Daily digest

So far, no one is happy with Illinois fracking regulations

FRACKING: So far, neither the drilling industry nor opponents are happy with newly released Illinois fracking regulations. (Chicago Tribune)

ALSO: An Ohio well fire exposes weaknesses in the state’s emergency response network, a new natural gas processing plant will be built in Ohio after all, and a study finds workers at fracking sites may be exposed to unsafe levels of benzene. (Columbus Dispatch, Columbus Business First, NPR)

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SOLAR: A bipartisan survey finds broad support for solar power as utilities resist its spread, and a U.S. solar company seeks steep tariffs against Chinese imports. (Midwest Energy News, New York Times)

CLIMATE: China plans to roll out its carbon trading market in 2016, and an Iowa lawmaker sees a “groundswell” of support building for climate action. (Reuters, Midwest Energy News)

POLITICS: Controversy over petroleum coke piles in Detroit could influence a Michigan Senate race. (Politico)

PIPELINES: A Michigan task force begins reviewing the safety of the state’s pipeline network, and a pipeline project facing opposition in Iowa is flying under the radar in other states. (Associated Press, Forum News Service)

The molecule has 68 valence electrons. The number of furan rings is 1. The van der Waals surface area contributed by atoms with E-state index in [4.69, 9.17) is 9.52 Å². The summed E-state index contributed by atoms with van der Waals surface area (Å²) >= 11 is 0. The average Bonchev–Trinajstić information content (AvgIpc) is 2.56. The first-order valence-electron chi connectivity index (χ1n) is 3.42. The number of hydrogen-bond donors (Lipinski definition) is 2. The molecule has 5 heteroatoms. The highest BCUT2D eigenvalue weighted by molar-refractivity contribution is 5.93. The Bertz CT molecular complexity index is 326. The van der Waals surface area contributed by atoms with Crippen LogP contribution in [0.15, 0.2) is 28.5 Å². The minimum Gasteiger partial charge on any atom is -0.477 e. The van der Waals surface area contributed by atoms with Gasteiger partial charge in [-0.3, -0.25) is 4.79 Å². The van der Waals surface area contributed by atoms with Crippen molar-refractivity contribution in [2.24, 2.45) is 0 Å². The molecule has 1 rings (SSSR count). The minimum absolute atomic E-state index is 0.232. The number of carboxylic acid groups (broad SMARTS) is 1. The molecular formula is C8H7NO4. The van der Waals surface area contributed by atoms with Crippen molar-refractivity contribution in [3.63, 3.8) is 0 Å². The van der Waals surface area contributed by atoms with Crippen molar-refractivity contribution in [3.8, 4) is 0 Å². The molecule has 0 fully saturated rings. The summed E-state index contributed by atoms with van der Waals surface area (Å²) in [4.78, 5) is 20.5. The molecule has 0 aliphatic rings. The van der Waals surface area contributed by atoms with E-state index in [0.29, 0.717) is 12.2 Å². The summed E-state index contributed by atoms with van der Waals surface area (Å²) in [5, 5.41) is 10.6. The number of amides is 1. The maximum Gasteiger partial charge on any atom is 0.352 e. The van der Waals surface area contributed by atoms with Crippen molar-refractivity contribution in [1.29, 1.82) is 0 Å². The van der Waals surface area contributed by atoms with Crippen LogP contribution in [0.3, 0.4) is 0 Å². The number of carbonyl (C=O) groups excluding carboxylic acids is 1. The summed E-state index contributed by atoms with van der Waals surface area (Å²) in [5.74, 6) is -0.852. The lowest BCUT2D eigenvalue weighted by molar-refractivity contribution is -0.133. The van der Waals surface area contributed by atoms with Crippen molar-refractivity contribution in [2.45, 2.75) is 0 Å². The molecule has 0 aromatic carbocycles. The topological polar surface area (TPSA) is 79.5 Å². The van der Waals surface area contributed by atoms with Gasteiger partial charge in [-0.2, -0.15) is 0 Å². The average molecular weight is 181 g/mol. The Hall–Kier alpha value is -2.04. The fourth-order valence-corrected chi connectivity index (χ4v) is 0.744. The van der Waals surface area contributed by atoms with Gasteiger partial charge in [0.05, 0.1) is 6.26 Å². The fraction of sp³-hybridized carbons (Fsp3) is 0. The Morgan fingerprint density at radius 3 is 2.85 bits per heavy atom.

POLICY: A new IEA report says policy uncertainty is slowing the growth of renewable energy. (Houston Chronicle)

WIND: As wind turbines go up in rural Indiana, “the public doesn’t appear to be complaining about them“; and why wind turbines at VA hospitals — including one in Minnesota — remain idle. (Muncie Star Press, St. Cloud Times)

UTILITIES: Two Wisconsin utilities form a joint venture to potentially buy power plants in the state. (Milwaukee Journal Sentinel)

GRID: Duke Energy plans $1.9 billion worth of grid upgrades in Indiana. (Charlotte Business Journal)

FRAC SAND: How three Iowa counties are working together to limit frac sand mining. (IowaWatch)

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GREEN ECONOMY: An Iowa community college offers hands-on training in solar technology. (Radio Iowa)

COMMENTARY: Wisconsin utilities should take the lead on solar power instead of fighting it. (Racine Journal Times)

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